Ring of Fire
This halo of conflagration mixes a bit of the previous examples. It’s associated with the sun, and it blooms from the soil.
Consider Helianthus annuus:
This biological entity features perhaps one of the most apt binomial names. From Greek helios – “sun” – and ánthos – “flower” – we call this beauty the sunflower! Scientists decided to mix their metaphors with Helianthus annuus, going Greek in the first half and Latin in the second. Annuus translates to “annual.”
These flashy flowers typically reach about 10 feet in height. The tallest sunflower on record reached an astounding 30 feet and 1 inch!
They are one of the rare flowers that also serves as a food crop. Their large, adipose seeds are delicious but can also be used for cooking oil. Sunflower butter is a popular replacement for peanut butter amongst children because allergies to sunflowers are rare. The seeds are a big hit amongst avians, too.
Few natural sights are as striking as a field full of sunflowers.
For one, the sunflower is well named because their faces make a nice stand-in for our skyward star (see the photo above or today’s logo at the top of the article). One sun is brilliant enough; hundreds of suns staring at you all at once is quite enchanting.
The sunflower’s name is pertinent for another reason, too. In the image above, the flowers are all literally staring at you. Each sunflower is facing the same direction! And this fact isn’t coincidental with that particular field or that particular photograph. In folk wisdom, sunflowers display heliotropism, a phenomenon that combines, once again, the Greek root helio and the process of tropism. In biology, tropism is the manner in which bodies grow or turn in response to environmental stimuli. Add “sun” to the process and you have organisms that move with the sun. Many people believe sunflowers actually follow the sun across the sky, displaying heliotropism. This belief is partially correct. Immature sunflowers – individuals that have not developed the bulky, yellow flower heads – actually do orient themselves toward the sun as it moves across the sky. However, once a sunflower reaches maturity, this process ceases. How does the field above show a gaggle of sunflowers staring in one direction, then? Interestingly, when sunflowers ditch heliotropism, they all face east! This evolutionary adaptation gives them full sun energy in the mornings, which helps to attract pollinators.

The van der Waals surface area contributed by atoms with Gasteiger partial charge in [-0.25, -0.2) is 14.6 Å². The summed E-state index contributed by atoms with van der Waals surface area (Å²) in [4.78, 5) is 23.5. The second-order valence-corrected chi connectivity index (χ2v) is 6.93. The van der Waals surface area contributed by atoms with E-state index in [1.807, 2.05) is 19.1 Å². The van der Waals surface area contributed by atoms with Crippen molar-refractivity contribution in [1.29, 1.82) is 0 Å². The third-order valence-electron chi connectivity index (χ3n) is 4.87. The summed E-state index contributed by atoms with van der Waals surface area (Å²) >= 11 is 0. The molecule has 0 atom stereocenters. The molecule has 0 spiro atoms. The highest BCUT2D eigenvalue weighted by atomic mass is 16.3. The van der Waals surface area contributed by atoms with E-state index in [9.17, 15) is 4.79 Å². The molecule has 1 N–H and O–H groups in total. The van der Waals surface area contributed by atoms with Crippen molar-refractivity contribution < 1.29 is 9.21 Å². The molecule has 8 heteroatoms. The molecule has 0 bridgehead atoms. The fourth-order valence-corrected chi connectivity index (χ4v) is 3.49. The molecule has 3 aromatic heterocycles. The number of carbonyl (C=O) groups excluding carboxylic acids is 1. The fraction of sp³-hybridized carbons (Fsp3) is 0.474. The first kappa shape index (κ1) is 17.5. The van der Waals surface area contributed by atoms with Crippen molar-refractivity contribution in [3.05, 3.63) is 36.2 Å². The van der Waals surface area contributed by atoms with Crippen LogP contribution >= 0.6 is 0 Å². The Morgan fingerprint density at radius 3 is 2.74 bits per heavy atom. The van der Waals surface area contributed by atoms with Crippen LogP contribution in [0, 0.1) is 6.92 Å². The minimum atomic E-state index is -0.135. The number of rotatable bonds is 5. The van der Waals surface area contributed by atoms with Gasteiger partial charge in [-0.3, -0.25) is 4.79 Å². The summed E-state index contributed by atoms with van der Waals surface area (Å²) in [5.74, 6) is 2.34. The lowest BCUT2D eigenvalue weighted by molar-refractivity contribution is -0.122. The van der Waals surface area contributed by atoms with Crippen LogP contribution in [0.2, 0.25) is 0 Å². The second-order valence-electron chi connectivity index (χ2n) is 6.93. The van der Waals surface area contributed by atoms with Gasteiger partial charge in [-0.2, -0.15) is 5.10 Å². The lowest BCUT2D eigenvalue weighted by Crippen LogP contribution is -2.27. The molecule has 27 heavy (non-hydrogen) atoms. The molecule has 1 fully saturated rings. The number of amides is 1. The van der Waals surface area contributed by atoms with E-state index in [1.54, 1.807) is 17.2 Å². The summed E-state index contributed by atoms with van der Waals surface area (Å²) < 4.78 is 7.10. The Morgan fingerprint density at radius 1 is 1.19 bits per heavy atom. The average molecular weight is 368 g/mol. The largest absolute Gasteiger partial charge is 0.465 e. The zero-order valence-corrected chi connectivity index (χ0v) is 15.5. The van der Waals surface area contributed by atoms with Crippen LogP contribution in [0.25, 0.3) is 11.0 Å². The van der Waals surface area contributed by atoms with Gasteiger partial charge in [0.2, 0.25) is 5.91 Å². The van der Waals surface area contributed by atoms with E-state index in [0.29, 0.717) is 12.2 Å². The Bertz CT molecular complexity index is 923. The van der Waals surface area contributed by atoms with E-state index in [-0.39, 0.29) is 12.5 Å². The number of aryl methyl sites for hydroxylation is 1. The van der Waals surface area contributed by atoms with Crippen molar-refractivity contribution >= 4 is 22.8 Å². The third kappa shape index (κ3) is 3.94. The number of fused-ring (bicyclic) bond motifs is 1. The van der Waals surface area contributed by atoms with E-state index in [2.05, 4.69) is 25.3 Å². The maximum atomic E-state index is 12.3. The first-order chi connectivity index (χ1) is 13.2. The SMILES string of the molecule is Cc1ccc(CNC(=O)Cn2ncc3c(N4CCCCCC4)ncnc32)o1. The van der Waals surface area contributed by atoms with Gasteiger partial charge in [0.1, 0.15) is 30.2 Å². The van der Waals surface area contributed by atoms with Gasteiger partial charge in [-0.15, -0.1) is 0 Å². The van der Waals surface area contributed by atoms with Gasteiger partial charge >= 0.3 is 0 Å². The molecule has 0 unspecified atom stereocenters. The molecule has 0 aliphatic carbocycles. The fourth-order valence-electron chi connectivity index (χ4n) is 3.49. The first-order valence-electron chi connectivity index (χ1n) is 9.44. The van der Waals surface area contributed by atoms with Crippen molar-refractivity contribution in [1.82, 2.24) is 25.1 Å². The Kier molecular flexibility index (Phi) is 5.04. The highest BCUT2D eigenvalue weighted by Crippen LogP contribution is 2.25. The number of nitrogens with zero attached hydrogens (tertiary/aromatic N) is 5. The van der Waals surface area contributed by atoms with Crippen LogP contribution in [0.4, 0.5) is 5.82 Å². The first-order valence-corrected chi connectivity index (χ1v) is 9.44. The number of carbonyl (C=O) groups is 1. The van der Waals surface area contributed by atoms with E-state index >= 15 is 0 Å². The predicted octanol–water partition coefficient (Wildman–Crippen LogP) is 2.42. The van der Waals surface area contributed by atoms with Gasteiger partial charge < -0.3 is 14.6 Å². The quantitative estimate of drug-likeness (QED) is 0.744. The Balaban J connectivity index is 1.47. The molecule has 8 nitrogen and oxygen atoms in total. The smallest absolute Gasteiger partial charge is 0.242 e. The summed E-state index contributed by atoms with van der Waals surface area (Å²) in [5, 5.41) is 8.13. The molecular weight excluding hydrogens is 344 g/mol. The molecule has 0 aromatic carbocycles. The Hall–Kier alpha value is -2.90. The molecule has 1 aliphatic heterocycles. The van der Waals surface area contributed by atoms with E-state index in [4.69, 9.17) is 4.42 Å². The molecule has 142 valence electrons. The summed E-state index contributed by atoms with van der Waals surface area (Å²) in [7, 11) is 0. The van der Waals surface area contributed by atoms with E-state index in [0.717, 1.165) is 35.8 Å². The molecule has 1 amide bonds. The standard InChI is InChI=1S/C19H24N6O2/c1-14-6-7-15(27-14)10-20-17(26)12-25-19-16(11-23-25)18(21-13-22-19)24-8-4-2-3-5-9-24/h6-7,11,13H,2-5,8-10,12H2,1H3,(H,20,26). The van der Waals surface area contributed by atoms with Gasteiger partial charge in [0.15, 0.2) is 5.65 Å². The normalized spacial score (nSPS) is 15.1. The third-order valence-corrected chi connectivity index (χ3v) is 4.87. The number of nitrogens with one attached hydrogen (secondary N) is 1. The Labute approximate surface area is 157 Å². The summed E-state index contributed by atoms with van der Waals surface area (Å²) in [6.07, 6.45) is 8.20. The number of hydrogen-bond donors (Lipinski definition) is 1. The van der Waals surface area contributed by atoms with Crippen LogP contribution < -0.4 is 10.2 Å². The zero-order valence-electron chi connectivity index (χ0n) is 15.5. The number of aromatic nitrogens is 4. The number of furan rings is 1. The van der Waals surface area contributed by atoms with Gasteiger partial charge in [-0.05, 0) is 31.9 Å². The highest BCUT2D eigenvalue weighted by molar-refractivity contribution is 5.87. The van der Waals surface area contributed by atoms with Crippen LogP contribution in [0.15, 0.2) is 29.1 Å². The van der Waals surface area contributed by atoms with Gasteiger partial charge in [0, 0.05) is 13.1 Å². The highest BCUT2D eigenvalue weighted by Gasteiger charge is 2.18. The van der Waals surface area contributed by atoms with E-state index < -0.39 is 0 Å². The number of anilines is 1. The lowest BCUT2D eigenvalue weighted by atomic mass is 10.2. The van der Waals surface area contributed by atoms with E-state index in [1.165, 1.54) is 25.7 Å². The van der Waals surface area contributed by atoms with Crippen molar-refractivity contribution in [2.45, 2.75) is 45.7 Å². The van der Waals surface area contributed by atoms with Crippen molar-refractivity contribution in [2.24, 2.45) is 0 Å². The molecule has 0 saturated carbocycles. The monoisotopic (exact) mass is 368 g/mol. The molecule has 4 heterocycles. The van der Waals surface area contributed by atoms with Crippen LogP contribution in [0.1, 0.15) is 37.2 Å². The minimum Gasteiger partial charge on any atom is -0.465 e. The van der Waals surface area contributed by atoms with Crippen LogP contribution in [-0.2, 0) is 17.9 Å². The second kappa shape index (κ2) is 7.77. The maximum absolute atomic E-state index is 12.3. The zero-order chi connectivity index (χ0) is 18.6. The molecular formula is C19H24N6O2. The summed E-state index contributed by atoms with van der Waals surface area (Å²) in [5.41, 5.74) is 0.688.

When we look at sunflowers, we typically envision one giant flower. In fact, the giant face of the sunflower is known to botanists as a “flower head.” What’s the difference? Anatomically, each large “petal” is actually a flower itself. Called ray flowers, each of these “petals” is a group of fused petals. Further, the inner portion of the flower head is composed of another type of flower, called disk flowers. They are arranged in spirals that happen to be oriented toward each other approximately by the golden ratio (137.5 degrees). These disk flowers become the flower’s fruit, aka sunflower seeds.
But it’s the ray flowers that provide the color and, therefore, are responsible for another version of the Ring of Fire. Many sunflowers are yellow, but the outer ray flowers can produce an array of other hues, including oranges and reds.
One cultivar of sunflowers appears to have taken its connection to the sun to another level. The annual has an annulus.
And it just happens to mimic an annular eclipse.
Sunflowers flourish in a variety of locations, so you could plant a slew of these fire rings to add some celestial color to your garden.
Further Reading and Exploration
Helianthus annuus ‘Ring of Fire’ (Common Sunflower) – Gardenia
Sunflower Ring of Fire – All America Selections
All About Sunflowers – American Meadows
Helianthus – Sunflower – Flowers.org
Circadian regulation of sunflower heliotropism, floral orientation, and pollinator visits – Zenodo